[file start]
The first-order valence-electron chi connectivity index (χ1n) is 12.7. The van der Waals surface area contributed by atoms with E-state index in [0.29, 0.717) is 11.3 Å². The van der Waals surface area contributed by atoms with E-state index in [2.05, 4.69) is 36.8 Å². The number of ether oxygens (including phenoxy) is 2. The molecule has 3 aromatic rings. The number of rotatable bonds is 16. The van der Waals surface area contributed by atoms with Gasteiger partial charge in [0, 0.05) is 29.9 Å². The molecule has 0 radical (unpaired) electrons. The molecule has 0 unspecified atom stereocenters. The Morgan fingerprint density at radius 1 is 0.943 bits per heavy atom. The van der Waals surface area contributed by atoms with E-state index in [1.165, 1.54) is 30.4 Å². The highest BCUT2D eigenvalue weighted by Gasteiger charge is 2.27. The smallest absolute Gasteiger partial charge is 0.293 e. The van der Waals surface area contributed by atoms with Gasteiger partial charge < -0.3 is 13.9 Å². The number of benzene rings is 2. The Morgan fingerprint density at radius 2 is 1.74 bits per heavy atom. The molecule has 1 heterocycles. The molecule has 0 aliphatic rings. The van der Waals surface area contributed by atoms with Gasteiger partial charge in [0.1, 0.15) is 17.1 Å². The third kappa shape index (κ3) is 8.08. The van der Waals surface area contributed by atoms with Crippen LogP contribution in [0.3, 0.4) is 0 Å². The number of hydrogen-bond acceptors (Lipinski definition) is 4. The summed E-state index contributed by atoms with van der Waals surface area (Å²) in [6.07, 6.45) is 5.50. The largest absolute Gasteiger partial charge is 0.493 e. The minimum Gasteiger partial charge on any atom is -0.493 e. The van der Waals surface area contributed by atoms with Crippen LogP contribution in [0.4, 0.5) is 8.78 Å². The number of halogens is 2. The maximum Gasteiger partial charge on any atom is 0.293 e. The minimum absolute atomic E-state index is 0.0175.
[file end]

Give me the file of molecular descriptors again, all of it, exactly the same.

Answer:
The first-order valence-electron chi connectivity index (χ1n) is 12.7. The van der Waals surface area contributed by atoms with E-state index in [0.29, 0.717) is 11.3 Å². The van der Waals surface area contributed by atoms with E-state index in [2.05, 4.69) is 36.8 Å². The number of ether oxygens (including phenoxy) is 2. The molecule has 3 aromatic rings. The number of rotatable bonds is 16. The van der Waals surface area contributed by atoms with Gasteiger partial charge in [0, 0.05) is 29.9 Å². The molecule has 0 radical (unpaired) electrons. The molecule has 0 unspecified atom stereocenters. The Morgan fingerprint density at radius 1 is 0.943 bits per heavy atom. The van der Waals surface area contributed by atoms with E-state index in [1.165, 1.54) is 30.4 Å². The highest BCUT2D eigenvalue weighted by Gasteiger charge is 2.27. The smallest absolute Gasteiger partial charge is 0.293 e. The van der Waals surface area contributed by atoms with Gasteiger partial charge < -0.3 is 13.9 Å². The number of benzene rings is 2. The Morgan fingerprint density at radius 2 is 1.74 bits per heavy atom. The molecule has 1 heterocycles. The molecule has 0 aliphatic rings. The van der Waals surface area contributed by atoms with Gasteiger partial charge in [0.1, 0.15) is 17.1 Å². The third kappa shape index (κ3) is 8.08. The van der Waals surface area contributed by atoms with Crippen LogP contribution in [0.3, 0.4) is 0 Å². The number of hydrogen-bond acceptors (Lipinski definition) is 4. The summed E-state index contributed by atoms with van der Waals surface area (Å²) in [6.07, 6.45) is 5.50. The largest absolute Gasteiger partial charge is 0.493 e. The minimum Gasteiger partial charge on any atom is -0.493 e. The van der Waals surface area contributed by atoms with Crippen LogP contribution in [0.4, 0.5) is 8.78 Å². The number of halogens is 2. The maximum Gasteiger partial charge on any atom is 0.293 e. The minimum absolute atomic E-state index is 0.0175.